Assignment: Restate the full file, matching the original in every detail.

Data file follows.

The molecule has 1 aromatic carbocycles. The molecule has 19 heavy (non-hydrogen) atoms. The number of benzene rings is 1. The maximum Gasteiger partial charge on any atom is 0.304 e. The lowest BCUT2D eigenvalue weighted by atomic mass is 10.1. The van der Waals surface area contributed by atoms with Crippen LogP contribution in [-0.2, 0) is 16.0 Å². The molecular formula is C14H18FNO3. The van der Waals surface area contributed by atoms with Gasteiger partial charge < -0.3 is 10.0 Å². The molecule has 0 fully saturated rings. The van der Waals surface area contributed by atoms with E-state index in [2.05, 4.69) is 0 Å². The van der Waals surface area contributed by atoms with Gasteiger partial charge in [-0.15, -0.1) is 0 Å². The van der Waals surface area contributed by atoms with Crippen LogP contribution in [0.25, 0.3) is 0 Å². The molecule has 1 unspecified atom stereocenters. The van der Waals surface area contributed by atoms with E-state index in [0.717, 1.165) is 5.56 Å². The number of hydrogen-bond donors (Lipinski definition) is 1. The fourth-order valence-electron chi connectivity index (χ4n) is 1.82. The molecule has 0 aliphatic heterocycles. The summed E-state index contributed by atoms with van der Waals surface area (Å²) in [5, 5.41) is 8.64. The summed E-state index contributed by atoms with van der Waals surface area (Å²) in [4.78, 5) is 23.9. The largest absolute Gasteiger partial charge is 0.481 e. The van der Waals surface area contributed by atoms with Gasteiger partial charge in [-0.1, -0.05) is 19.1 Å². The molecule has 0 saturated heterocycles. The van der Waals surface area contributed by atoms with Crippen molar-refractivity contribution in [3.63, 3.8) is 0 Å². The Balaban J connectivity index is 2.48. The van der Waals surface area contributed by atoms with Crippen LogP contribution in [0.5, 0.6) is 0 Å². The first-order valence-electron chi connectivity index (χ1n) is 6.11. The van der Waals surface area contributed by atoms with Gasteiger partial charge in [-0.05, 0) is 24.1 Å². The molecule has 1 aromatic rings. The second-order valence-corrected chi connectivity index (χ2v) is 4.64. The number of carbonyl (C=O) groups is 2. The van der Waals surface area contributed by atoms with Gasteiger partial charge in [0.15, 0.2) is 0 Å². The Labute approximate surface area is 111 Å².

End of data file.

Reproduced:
The molecule has 1 aromatic carbocycles. The molecule has 19 heavy (non-hydrogen) atoms. The number of benzene rings is 1. The maximum Gasteiger partial charge on any atom is 0.304 e. The lowest BCUT2D eigenvalue weighted by atomic mass is 10.1. The van der Waals surface area contributed by atoms with Crippen LogP contribution in [-0.2, 0) is 16.0 Å². The molecular formula is C14H18FNO3. The van der Waals surface area contributed by atoms with Gasteiger partial charge < -0.3 is 10.0 Å². The molecule has 0 fully saturated rings. The van der Waals surface area contributed by atoms with E-state index in [2.05, 4.69) is 0 Å². The van der Waals surface area contributed by atoms with Gasteiger partial charge in [-0.15, -0.1) is 0 Å². The van der Waals surface area contributed by atoms with Crippen LogP contribution in [0.25, 0.3) is 0 Å². The molecule has 1 unspecified atom stereocenters. The van der Waals surface area contributed by atoms with E-state index in [0.717, 1.165) is 5.56 Å². The number of hydrogen-bond donors (Lipinski definition) is 1. The fourth-order valence-electron chi connectivity index (χ4n) is 1.82. The molecule has 0 aliphatic heterocycles. The summed E-state index contributed by atoms with van der Waals surface area (Å²) in [5, 5.41) is 8.64. The summed E-state index contributed by atoms with van der Waals surface area (Å²) in [4.78, 5) is 23.9. The largest absolute Gasteiger partial charge is 0.481 e. The van der Waals surface area contributed by atoms with Gasteiger partial charge in [-0.1, -0.05) is 19.1 Å². The molecule has 0 saturated heterocycles. The van der Waals surface area contributed by atoms with Crippen molar-refractivity contribution in [3.63, 3.8) is 0 Å². The Balaban J connectivity index is 2.48. The van der Waals surface area contributed by atoms with Crippen LogP contribution in [0.5, 0.6) is 0 Å². The first-order valence-electron chi connectivity index (χ1n) is 6.11. The van der Waals surface area contributed by atoms with Gasteiger partial charge in [-0.05, 0) is 24.1 Å². The molecule has 1 aromatic rings. The second-order valence-corrected chi connectivity index (χ2v) is 4.64. The number of carbonyl (C=O) groups is 2. The van der Waals surface area contributed by atoms with Gasteiger partial charge in [0.15, 0.2) is 0 Å². The Labute approximate surface area is 111 Å².